Air Leaks

Gaps and cracks around the home are the usual suspects when it comes to high energy bills. These little nooks and crannies can provide a pathway for air to seep through.

With proper air sealing, you not only save hundreds of dollars on monthly bills, but you can also save on heater and air-conditioning maintenance services.

Below are a few areas where you can keep things airtight.

Doors and windows

An excellent place to start is the living room, where there is usually a good number of windows and doorways. Then make your way to other parts of the house like the kitchen, bedroom, and others.

If you have an old house, all the more reason to check if windows and doorways have developed gaps around the edges.

Weather-stripping is an easy way to seal off these air leakage points. There are a couple of options to choose from, like bronze and plastic weather strips. However, the downside with plastic types is that they are not very durable. So consider investing in slightly pricier but long-lasting materials.

Caulking is another standard method to seal air leaks. A caulk can either be a water-based or solvent-based compound.


Watch out for gaps around the attic hatch or pull-down stairs. This is another area where air leaks can happen frequently.

Foam weather-stripping and caulking around the attic opening or entry point usually does the trick. Alternatively, you can use an insulated hatch cover. You can find several options online or in your local hardware store.

Before you get started on attic-related work, make sure to check if you have vermiculite insulation. The latter is a potential indicator of asbestos. Contact your local health department or asbestos removal contractors for proper guidance.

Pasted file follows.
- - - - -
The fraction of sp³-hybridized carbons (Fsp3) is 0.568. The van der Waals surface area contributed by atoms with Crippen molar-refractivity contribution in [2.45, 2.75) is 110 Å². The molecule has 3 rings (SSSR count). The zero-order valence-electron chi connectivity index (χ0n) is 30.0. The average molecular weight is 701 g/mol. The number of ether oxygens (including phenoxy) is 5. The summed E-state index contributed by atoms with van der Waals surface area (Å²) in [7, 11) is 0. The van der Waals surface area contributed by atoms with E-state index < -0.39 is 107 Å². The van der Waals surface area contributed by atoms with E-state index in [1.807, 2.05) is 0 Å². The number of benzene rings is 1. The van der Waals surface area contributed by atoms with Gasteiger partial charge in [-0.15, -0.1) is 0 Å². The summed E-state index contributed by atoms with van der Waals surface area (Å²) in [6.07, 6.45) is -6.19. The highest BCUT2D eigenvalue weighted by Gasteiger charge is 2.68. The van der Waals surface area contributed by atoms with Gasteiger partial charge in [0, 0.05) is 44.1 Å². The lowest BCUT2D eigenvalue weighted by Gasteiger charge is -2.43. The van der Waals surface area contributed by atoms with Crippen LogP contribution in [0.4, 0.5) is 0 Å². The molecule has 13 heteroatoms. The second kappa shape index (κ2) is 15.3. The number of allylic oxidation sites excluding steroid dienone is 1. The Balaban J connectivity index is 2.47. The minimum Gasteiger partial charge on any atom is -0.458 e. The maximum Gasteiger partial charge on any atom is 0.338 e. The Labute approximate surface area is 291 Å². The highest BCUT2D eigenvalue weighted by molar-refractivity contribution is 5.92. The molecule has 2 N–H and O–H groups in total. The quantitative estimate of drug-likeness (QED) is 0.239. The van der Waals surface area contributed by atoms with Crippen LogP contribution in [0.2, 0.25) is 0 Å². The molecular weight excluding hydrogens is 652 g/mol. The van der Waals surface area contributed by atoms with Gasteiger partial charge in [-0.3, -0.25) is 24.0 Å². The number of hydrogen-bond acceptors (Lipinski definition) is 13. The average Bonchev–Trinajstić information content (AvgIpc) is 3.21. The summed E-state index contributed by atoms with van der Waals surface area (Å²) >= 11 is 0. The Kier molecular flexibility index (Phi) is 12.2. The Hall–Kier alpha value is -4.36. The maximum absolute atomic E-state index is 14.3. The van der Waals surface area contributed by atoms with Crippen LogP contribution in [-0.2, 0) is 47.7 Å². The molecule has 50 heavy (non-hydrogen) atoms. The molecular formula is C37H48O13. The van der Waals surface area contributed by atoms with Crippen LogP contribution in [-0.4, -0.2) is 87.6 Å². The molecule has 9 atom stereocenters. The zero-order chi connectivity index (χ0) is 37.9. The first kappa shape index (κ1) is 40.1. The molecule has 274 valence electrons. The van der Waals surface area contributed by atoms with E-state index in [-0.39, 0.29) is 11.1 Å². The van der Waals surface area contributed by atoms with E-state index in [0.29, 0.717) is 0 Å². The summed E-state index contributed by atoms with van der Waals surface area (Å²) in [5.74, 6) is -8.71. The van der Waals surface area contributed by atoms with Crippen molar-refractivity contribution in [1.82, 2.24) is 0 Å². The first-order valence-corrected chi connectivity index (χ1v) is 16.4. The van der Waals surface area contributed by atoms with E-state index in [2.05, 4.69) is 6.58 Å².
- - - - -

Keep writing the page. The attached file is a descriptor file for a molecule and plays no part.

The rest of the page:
If your house has a chimney, there might be a good amount of air seeping in and out without you noticing. However, this is a slightly tricky area to seal up. It’s a potential fire hazard if the work isn’t done correctly.

Safety regulations require wood framing to be kept at a distance from brick chimneys and metal flues. The rules are by no means wrong, but they create gaps where air can flow through.

waste.png (659×235)

When sealing chimneys and flues, the Department of Energy highly recommends using fire-resistant materials. Look for appropriate sheet metal, sheetrock, and high-temperature silicone caulks.


The basement is another area where air leaks can be found.

Many houses have gaps where the foundation meets the house framing. Check if your home has them and make sure to caulk appropriately.

Additionally, see if your basement has pipes and ducts that pass through the walls and make their way outside of the house. Air can also seep through the tiny holes in these tubes.

Similar to the case with sealing chimneys, you should use high-temperature caulk for pipes that connect with a furnace or water heater.

Air sealing can go a long way

Air sealing is a very cost-effective way to cut down on heating and cooling costs. When used in combination with proper insulation methods, your home can be even more energy-efficient.